Talking Points

The quick economic recovery we were promised isn't coming

In the initial weeks and months of the COVID-19 pandemic, economic forecasters talked of a V-shaped recovery — a quick bounce back roughly to where we were before lockdowns and quarantines became the order of the day. We'd shut down much of the world, but things would return to normal as soon as we opened back up.

It turns out recovering economically from a pandemic is more complicated than we thought.

On Tuesday, the International Monetary Fund (IMF) lowered its growth forecasts, just modestly for the world as a whole (from 6 to 5.9 percent), but more substantially for the advanced economies of the United States (6 percent instead of 7), Germany (3.1 percent instead of 3.6), and Japan (2.4 percent instead of 2.8).

The cause? There are several: The highly contagious Delta variant of the virus has put a damper on the speed of economic recovery; as demand has surged back to pre-pandemic-levels, it has contributed to rising inflation around the world; and, relatedly, supply-chain bottlenecks are slowing the delivery of goods to producers as well as consumers.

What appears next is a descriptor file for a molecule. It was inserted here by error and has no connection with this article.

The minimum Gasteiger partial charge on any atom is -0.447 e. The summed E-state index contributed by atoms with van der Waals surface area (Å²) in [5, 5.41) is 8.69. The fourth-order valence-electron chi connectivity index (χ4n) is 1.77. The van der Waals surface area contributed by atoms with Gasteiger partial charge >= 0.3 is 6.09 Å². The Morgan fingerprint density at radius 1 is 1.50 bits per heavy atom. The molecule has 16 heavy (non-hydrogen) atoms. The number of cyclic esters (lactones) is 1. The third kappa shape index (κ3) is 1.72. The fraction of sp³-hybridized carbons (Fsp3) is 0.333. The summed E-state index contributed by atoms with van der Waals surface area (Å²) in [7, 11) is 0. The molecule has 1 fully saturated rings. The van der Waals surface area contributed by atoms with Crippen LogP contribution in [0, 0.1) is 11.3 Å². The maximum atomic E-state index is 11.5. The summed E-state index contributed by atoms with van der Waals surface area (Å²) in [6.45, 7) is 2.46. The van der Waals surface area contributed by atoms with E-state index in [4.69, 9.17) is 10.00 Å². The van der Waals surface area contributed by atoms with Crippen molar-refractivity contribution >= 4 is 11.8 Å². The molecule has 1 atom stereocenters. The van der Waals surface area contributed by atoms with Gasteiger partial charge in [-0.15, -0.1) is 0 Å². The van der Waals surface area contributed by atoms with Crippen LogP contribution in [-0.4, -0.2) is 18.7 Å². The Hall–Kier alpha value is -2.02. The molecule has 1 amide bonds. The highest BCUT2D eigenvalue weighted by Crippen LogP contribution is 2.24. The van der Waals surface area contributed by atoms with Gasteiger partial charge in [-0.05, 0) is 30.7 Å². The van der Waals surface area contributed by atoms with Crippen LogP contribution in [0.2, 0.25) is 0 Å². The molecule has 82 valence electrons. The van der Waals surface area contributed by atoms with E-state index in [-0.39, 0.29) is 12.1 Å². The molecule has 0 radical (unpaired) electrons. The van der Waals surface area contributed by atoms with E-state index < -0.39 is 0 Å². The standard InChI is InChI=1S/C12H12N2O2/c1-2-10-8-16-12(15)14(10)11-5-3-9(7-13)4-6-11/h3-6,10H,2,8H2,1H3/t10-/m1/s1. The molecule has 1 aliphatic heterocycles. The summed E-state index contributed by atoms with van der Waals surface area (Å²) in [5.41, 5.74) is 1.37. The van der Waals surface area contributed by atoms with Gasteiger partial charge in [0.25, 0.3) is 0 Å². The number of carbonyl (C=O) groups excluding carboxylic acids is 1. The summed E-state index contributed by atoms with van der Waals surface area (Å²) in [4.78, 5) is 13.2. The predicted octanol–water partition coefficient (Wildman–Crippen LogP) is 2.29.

The IMF forecasts supply-chain problems will ease over the next year, opening up the possibility of more robust growth down the road. But there remains the problem of low vaccination rates in the developing world, which could well create a two-track global economy and a more persistent and longer-lasting slowdown.

And that shows that the world — very much including the U.S. — remains in an economically precarious place. The V-shaped recovery hasn't materialized. What we've had, instead, is a partial bounce-back. That's helped us to avoid a worldwide depression. But it's left us in painfully familiar territory resembling the slow recovery that followed the 2008 financial crisis more than it looks like what most analysts expected 18 months ago.

The reasons for the 2008 and 2020 downturns and the slow pace of each recovery are very different, but the effect is similar: an initial sharp drop in growth and employment followed by a partial bounce back that stalls out, with a full return to baseline taking years. That kind of recovery looks less like a V than it does a square-root symbol or a Nike swoosh.

Whatever we choose to call it, it's not especially encouraging. Our recovery from the pandemic still has a way to go.